the harvest is great
by Kayla Raymond
I am finishing up a two and a half week trip in the US and to say it has been a whirlwind would be an understatement. My first week was full of just adjusting and seeing friends. I was able to get away with my sister for a couple days and go shopping and to a college football game, where we met up with some of my friends from college. I got to eat my favorite pizza with my aunts and drink a beer with my best friends from high school. I love all of these things and I love being with people who reenergize me, but the longer I am in Haiti, I have realized, the harder it is to “fit” back in.
And as hard as it may be, I would not have it any other way. My wish is that more people would struggle like I do. More people would wake up in the sleeping church, remove their blindfolds society has slapped on us, and allow our hearts to shift from wanting more, needing more and succeeding more to less and less of us. If only we could have a shift in our hearts and focus on what is at the core of God’s heart: the poor, orphaned, widowed, needy, naked, and hungry.
Jesus says in Matthew 9:37, “the harvest is great, but the workers are few.”
If only we could rise up and take care of the people in our world. The harvest is great, but the workers are few.
America just amazes me every time I come back. The restaurants, the casinos, the stadiums, the malls. All the events, concerts and fairs. The clubs, gyms and activities. What amazes me more is the people in all of these places.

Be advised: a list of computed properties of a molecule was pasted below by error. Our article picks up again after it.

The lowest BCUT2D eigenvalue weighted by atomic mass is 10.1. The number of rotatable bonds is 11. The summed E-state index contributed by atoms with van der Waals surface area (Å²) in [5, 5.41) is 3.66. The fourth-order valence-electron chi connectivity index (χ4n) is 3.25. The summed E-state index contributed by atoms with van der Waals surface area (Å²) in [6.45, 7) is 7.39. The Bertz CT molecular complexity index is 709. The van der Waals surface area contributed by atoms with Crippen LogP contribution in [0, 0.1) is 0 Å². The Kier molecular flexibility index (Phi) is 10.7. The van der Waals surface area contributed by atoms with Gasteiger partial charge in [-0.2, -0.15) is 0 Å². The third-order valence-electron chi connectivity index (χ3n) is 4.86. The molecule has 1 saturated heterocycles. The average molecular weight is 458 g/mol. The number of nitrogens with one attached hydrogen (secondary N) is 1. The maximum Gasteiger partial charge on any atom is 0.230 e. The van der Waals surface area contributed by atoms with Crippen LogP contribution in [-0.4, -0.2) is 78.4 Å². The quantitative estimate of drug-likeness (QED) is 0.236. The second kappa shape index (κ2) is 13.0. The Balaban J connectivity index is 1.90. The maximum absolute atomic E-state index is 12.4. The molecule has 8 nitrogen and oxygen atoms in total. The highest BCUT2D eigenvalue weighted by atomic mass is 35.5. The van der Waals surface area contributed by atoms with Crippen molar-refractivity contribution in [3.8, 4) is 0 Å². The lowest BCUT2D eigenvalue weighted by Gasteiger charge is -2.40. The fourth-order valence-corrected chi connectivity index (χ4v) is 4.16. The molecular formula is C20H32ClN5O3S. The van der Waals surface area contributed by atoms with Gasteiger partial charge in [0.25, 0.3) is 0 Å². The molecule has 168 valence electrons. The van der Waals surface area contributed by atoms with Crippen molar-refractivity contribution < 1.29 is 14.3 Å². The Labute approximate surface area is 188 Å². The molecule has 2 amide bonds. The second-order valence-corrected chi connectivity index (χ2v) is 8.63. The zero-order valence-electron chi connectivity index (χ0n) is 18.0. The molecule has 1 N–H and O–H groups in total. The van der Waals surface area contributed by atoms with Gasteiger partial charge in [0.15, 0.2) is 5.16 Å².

I ate in multiple restaurants the past couple weeks, went to a brand new Hard Rock Café casino to watch a band, went to two different college football games, and walked down all the aisles of the mall. All of these things at my disposal, realizing these are very normal things for any of us, but concepts so many people around the world will never see or imagine.
And, I watch all the people at all of these events and wonder how many of them know what the rest of the world looks like? Do they know of the suffering? The hungry? The orphaned? Do they know how great the harvest is? Do they know what their potential in changing the world and becoming a worker?
I surely don’t think we do. Not in this society. Not in this America. Not in all the wealth. Not in all the distractions. We have all the resources, money, education, creativity and technology we could ever need to make us the generation of workers God is calling us to be. In our homes and families. In our communities and school. In our world full of darkness and sin.
I head back to Haiti tomorrow and every bone in my body is anxious to see my husband and children. I miss the kids at Tytoo and my little ones in the village. I miss morning prayers at ViBella and all my friends in the village. I miss speaking a different language and the Caribbean heart. My life is in Haiti and although I won’t ever be able to figure out America, I sure do feel grateful for where I come from. But, more than that, I feel blessed to have been able to travel back and share with so many people what is on my heart and share with familiar and unfamiliar faces about Jesus’s works and miracles in my own life.
Tomorrow, I leave for the home where my heart is. A place I feel destined to be. Today, though, I say yes again to Jesus. I say yes to the calling and purpose God has put before me. I say yes to being his worker and gathering the harvest.